Inventor of the World Wide Web Sir Tim Berners-Lee shares his vision for the future: open, equitable, and secure
Inventor of the World Wide Web and tech visionary SIR TIM BERNERS-LEE innovates at the leading edge of possibility, and his genius is in understanding the next, unimagined future as well as the practical consequences for businesses and individuals alike. As society reckons with vital questions about data privacy and security, policies, and the paradigm-shifting possibilities of Web3.0 and the metaverse, Berner’s-Lee has been working on a groundbreaking startup called Inrupt which will harness the power of Solid – his revolutionary open-source platform that enables personal data security – and may have colossal implications for how security, collaboration, and regulation happens in both the metaverse and Web3.0. With his trailblazing platform and ideas for the future of the Web, Berners-Lee’s insights are more in-demand than ever. When Berners-Lee delivered the prestigious Dimbleby Lecture for the BBC, "The World Wide Web: A Mid-Course Correction," his remarks garnered incredible praise on twitter including: "brilliant lecturer"; "so fascinating"; "What a genius"; "absolutely riveting"; "That felt like I witnessed a little piece of history wow!"
Berners-Lee advocates passionately for decentralization of the web, defining a path forward to a safe and open web that serves humanity in his urgent New York Times op-ed, "I Invented the World Wide Web. Here's How We Can Fix It." He is co-founder and President of the Open Data Institute, and founder of the World Wide Web Foundation, leading the charge to reclaim the web from misuse and centralization and return it to its democratic roots. Berners-Lee was tapped to participate in The Wall Street Journal’s Future of Everything Festival where he spoke on The Future of Connectivity, illuminating that connectivity and speed are issues of equity and access, what he is working on today to build a better web, and how we can all be a part of it. In his captivating keynotes, he shares unparalleled observations about how to apply new technologies for a competitive advantage, and thoughtful considerations about the future we want to create and how to protect ourselves, regularly receiving praise such as: "I wanted to thank you again for a wonderful event last night. The feedback from participants has been overwhelmingly positive and all the guests greatly valued your insights and perspectives. A number commented to me that it was the best EY event they had ever attended. That is a testament to your genius and interactive style" (Ernst & Young).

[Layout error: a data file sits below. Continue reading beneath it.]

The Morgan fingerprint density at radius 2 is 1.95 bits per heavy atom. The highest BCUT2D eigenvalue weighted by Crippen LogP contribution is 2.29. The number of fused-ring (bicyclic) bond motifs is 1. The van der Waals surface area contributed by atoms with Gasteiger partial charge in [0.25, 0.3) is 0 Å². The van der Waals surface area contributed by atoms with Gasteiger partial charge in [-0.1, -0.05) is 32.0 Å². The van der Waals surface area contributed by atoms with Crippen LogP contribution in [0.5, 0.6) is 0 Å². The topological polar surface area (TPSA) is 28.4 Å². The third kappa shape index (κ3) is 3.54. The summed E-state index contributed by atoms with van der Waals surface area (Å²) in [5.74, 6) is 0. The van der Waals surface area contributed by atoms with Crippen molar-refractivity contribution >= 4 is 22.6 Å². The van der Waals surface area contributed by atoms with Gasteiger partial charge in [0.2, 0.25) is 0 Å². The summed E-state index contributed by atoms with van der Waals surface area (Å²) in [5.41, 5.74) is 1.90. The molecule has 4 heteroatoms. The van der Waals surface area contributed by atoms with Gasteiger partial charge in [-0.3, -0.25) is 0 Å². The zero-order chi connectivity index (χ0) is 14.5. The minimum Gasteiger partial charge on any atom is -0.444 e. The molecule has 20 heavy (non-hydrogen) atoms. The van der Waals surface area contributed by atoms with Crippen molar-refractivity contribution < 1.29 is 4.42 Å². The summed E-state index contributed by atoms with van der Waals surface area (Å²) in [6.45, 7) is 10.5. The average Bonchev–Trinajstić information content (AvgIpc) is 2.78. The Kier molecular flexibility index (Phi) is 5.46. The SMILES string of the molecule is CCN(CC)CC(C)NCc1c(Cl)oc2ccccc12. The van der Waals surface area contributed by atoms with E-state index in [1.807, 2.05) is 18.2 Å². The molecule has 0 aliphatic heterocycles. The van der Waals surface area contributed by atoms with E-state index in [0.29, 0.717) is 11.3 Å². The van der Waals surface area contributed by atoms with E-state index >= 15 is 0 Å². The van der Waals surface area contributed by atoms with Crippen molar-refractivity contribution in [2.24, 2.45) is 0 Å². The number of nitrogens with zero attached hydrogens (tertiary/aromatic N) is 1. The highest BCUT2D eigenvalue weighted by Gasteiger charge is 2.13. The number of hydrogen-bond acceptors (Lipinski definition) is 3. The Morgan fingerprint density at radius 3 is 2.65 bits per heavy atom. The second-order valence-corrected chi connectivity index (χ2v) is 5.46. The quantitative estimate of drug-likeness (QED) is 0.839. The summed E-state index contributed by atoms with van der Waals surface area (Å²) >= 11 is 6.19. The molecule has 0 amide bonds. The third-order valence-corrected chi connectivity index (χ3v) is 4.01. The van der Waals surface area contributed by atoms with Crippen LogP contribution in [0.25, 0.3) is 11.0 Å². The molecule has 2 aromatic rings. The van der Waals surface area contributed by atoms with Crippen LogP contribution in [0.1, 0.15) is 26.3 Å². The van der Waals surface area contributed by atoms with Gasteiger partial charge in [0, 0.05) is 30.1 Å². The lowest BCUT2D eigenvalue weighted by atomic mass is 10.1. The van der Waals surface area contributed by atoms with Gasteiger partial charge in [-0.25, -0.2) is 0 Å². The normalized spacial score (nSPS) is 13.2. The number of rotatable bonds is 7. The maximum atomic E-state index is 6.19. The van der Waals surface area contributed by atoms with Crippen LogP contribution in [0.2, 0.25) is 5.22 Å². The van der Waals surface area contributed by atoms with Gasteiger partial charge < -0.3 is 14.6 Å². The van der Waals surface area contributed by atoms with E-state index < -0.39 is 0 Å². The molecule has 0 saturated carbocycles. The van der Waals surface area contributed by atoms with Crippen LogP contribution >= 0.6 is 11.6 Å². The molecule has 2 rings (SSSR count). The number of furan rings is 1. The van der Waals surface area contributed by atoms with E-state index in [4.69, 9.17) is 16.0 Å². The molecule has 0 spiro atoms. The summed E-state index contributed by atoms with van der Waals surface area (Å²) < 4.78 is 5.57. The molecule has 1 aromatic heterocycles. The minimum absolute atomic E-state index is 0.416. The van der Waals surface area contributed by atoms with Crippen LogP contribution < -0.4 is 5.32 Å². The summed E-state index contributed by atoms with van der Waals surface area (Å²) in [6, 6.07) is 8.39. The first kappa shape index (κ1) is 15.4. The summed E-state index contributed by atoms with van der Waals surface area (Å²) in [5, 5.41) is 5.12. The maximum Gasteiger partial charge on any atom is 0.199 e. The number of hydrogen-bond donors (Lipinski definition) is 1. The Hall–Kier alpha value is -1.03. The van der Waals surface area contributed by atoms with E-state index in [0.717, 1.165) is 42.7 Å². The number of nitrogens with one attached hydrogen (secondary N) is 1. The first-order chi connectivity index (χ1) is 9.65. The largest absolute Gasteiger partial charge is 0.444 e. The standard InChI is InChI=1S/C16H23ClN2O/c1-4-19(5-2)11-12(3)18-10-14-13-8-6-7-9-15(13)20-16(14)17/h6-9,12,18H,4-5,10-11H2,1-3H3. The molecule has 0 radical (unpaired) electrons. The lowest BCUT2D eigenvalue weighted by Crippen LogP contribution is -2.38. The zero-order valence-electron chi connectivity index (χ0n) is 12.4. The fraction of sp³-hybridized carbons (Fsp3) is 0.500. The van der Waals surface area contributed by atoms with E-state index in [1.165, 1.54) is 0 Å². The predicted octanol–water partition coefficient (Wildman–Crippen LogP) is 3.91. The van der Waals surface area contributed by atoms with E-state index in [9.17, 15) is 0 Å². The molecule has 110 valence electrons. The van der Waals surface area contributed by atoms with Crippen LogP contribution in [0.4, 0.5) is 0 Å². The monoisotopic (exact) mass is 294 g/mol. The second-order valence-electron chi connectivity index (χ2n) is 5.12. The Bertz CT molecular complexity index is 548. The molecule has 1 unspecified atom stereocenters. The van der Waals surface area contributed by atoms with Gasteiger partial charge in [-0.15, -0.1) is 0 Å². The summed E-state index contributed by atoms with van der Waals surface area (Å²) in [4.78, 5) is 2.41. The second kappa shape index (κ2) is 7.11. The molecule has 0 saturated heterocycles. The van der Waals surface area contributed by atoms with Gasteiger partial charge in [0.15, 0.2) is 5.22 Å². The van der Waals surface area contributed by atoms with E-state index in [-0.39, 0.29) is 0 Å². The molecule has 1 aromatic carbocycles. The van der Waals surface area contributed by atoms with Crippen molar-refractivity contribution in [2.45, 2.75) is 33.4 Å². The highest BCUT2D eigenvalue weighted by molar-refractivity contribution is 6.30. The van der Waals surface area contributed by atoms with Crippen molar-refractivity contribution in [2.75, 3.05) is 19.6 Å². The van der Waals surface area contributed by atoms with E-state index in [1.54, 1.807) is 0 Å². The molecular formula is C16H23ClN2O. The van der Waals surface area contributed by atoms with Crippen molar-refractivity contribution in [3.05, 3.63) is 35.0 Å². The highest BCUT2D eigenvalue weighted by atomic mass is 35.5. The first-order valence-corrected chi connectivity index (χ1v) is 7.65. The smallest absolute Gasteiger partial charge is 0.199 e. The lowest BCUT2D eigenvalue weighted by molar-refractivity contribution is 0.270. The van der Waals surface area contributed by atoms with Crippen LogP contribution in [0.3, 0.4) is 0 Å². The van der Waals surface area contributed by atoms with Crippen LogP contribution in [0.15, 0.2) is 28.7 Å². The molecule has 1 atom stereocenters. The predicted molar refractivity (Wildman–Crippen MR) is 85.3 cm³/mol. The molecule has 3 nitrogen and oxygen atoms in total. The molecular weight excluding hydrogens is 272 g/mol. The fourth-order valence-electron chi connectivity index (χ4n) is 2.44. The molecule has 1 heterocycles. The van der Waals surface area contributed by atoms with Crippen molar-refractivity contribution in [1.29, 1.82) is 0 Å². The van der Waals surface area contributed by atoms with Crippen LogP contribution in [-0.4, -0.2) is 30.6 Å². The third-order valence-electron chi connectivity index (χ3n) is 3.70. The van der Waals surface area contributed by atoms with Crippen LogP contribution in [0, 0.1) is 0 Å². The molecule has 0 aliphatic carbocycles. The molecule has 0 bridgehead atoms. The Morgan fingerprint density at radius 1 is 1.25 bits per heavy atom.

Tech pioneer Sir Tim Berners-Lee focuses on the power of the Web, including: Web3.0, the metaverse, and the future of technology